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As a matter of fact, I am writing the exact kind of book you are looking for. Unfortunately, it is for Chinese, not Japanese. (One of these years I’d like to do this in Japanese too.)

The kind of book you are looking for does not exist. So you need to do what I did: Write your own book. Here is how to do it. Write out sentences in English, then try to write them out in Japanese. Use Google translate if you need to. The important thing is, have native Japanese speakers proof-read your Japanese sentences.

Depending on your Japanese ability, you need to do two books, a beginning book for grammar and an intermediate book for discussion topics. For the grammar book, start with present tense, then add past tense, future tense, I want to, I have to, if-then, present perfect, subjunctive mood, etc. For the discussion topics book, make a list of topics you want to be able to discuss. (I have a list of about 40 topics, if you are interested in seeing it.)

I do everything in question and answer form. Here is an example of what I use for an introduction discussion on sports (in Chinese not Japanese).

Sports

[x] Do you like sports? [1] 你喜欢运动吗? Nǐ xǐhuan yùndòng ma?
Do you mean play sports or watch sports? 你意思是做运动或是观看运动项目?
Nǐ yìsi shì zuò yùndòng huò shì guānkàn yùndòng xiàngmù?
I mean play sports. Do you like to play sports? 我意思是做运动。你喜欢做运动吗?
Wǒ yìsi shì zuò yùndòng. Nǐ xǐhuān zuò yùndòng ma?
Yes, I do. 是的,我喜欢做运动。 Shì de, wǒ xǐhuān zuò yùndòng.
I’m too old to play sports. 我太老了,不能体育运动。 Wǒ tài lǎo le, bùnéng tǐyù yùndòng.
I have a physical limitation. 我是生理缺陷。 Wǒ shì shēnglǐ quēxiàn.
I like to go jogging. 我喜欢慢跑。 Wǒ xǐhuān mànpǎo.
I go running. 我跑步。 Wǒ pǎobù.
Who do you go running with? 你和谁一起跑步? Nǐ hé shéi yīqǐ pǎobù?
I go running by myself. 我独自跑步。 Wǒ dúzì pǎobù.
Do you go running when you have a cold? 你感冒的时候跑步吗? Nǐ gǎnmào de shíhòu pǎobù ma?
No, I don’t. 不,我你感冒的时候不跑步。 Bù, wǒ nǐ gǎnmào de shíhòu bù pǎobù.
不,我你感冒的时候没有跑步。 Bù, wǒ nǐ gǎnmào de shíhòu méiyǒu pǎobù.
Why not? 为什么不? Wèi shéme bù?
(Why don’t you go running when you have a cold?) 为什么你感冒的时候不跑步?
Wèishéme nǐ gǎnmào de shíhòu bù pǎobù?
You shouldn’t exercise when you are sick. 你不应该在生病的时候锻炼。
Nǐ bù yìnggāi zài shēngbìng de shíhòu duànliàn.
Because you shouldn’t exercise when you are sick. 因为你不应该在生病的时候锻炼。
Yīnwèi nǐ bù yìnggāi zài shēngbìng de shíhòu duànliàn.

When will your book be available? It sounds interesting. Thank you for the advice.
 

Buntaro

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When will your book be available?

Unfortunately, my days of teaching in China may be over.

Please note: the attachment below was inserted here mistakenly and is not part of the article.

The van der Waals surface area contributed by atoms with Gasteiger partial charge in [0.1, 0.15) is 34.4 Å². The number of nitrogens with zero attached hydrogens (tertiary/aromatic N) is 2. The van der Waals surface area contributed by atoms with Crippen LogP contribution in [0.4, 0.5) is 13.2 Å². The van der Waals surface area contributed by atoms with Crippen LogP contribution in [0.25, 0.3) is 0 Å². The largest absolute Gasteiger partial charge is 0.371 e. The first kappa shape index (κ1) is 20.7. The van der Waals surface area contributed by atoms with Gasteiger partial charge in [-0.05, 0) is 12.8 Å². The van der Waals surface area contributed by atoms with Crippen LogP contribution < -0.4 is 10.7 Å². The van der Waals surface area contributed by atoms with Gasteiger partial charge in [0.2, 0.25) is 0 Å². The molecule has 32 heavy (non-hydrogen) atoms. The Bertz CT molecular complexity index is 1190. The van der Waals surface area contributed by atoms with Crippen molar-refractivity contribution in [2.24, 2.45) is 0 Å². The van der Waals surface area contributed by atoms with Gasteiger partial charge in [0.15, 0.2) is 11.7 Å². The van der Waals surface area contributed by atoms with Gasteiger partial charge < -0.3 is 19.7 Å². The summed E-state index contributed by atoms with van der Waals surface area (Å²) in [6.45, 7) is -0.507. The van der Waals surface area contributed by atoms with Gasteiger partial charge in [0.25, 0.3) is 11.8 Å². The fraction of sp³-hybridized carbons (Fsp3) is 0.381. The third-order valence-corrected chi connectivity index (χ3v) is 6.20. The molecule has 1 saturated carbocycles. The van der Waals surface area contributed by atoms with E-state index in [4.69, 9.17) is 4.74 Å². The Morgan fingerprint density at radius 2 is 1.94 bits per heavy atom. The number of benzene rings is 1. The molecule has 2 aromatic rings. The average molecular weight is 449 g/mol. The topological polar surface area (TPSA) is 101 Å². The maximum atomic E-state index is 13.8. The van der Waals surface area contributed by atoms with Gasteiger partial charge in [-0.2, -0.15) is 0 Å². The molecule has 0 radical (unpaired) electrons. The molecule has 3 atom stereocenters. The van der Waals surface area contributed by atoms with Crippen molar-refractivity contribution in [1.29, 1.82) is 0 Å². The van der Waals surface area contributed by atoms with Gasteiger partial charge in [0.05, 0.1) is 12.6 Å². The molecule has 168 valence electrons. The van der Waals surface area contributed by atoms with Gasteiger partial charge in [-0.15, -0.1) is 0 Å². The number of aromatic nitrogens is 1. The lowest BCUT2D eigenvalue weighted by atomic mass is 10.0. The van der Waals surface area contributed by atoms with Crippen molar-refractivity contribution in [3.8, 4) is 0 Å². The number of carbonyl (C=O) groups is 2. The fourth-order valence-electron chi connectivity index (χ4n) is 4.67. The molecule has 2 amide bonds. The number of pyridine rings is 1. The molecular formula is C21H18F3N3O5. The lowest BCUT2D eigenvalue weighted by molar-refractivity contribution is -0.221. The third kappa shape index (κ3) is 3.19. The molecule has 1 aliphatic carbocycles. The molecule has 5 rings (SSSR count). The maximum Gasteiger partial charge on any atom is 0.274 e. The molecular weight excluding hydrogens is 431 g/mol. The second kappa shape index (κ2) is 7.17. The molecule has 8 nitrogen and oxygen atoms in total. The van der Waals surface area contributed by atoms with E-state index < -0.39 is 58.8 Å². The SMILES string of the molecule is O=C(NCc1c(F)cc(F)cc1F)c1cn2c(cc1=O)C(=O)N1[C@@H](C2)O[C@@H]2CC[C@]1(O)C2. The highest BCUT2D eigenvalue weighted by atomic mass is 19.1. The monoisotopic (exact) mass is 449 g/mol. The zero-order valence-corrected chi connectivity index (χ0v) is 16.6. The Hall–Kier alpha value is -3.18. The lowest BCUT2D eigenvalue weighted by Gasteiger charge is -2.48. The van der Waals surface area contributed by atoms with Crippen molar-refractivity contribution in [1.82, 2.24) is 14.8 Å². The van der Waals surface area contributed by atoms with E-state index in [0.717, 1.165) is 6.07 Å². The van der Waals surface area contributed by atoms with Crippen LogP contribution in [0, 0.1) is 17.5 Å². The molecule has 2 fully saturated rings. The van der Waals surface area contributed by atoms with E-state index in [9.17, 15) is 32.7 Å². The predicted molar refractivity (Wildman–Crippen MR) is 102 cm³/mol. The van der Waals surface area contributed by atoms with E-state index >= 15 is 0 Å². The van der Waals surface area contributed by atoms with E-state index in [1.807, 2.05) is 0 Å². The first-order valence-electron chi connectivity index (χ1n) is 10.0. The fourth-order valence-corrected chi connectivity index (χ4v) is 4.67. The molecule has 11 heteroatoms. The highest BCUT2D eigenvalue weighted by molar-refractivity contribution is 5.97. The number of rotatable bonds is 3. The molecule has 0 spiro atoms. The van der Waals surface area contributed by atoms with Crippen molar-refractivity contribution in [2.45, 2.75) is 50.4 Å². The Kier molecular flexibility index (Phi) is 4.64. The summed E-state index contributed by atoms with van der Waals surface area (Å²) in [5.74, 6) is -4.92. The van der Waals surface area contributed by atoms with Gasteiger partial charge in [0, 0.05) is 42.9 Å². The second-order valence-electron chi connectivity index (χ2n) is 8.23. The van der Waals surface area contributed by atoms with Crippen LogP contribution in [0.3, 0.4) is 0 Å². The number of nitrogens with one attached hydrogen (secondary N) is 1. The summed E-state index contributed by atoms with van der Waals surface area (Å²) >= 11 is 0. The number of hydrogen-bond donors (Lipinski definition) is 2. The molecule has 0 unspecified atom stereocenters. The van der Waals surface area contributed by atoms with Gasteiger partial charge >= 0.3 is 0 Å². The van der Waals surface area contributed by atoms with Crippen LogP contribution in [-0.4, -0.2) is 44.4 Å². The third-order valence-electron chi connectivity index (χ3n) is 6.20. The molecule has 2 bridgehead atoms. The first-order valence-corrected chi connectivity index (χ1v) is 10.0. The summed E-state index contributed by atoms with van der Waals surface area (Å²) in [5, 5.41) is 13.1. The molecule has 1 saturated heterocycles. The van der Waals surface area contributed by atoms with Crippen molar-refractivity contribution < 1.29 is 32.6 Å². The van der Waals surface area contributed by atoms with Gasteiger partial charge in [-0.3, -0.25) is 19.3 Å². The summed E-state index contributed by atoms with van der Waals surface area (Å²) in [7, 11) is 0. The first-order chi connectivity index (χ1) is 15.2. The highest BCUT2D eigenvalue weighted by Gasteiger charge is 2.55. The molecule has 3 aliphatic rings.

The most important thing about writing this type of book is having a native speaker read it, and make sure it is ‘real’ Chinese not ‘correct’ Chinese. For example, the ‘real’ translation for “She is not here” in Chinese is “不在”, which I do not think we will find in any Chinese textbook (and it threw me for a loop the first time I heard a Chinese person say it). (By the way, the word 在 in Chinese can be both a noun and a preposition, which also threw me for a loop for a while.)

Right now I do not have access to any Chinese people, so I have stopped working on the book for the time being.

What level do you speak Japanese at? Have you mastered hiragana and katakana? How many kanji (Chinese characters) can you read and write?
 
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What level do you speak Japanese at? Have you mastered hiragana and katakana? How many kanji (Chinese characters) can you read and write?

I’m just a beginner at japanese. I can recognise all hiragana and katakana and maybe 200 kanji. I can’t write most of these characters as it’s a lot easier to just being able to recognise kanji than to write it.
 

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I can recognise all hiragana and katakana


Bunny,

I am glad to hear you can recognize all hiragana and katakana. That is a great accomplishment and congratulations. But only being able to recognize them is NOT enough. You have to get them down COLD. The hard part of knowing kana (hiragana and katakana) is being able to write them down on a piece of paper while hearing them. Here is what you need to do.

Start doing what I call “dictation practice”. Record yourself speaking kana one by one on your electronic device (computer or iPhone or whatever). If you do not know how to record your voice on your electronic device, please do not hesitate to ask, there are plenty of people on this forum who can help you with this.

Then, play back the recording and try to write the kana down on a piece of paper as you hear them. This is harder than you think. Then record yourself saying two kana at a time, three at a time, etc. You need to get to the point where you can write each kana quickly and easily from “dictation”.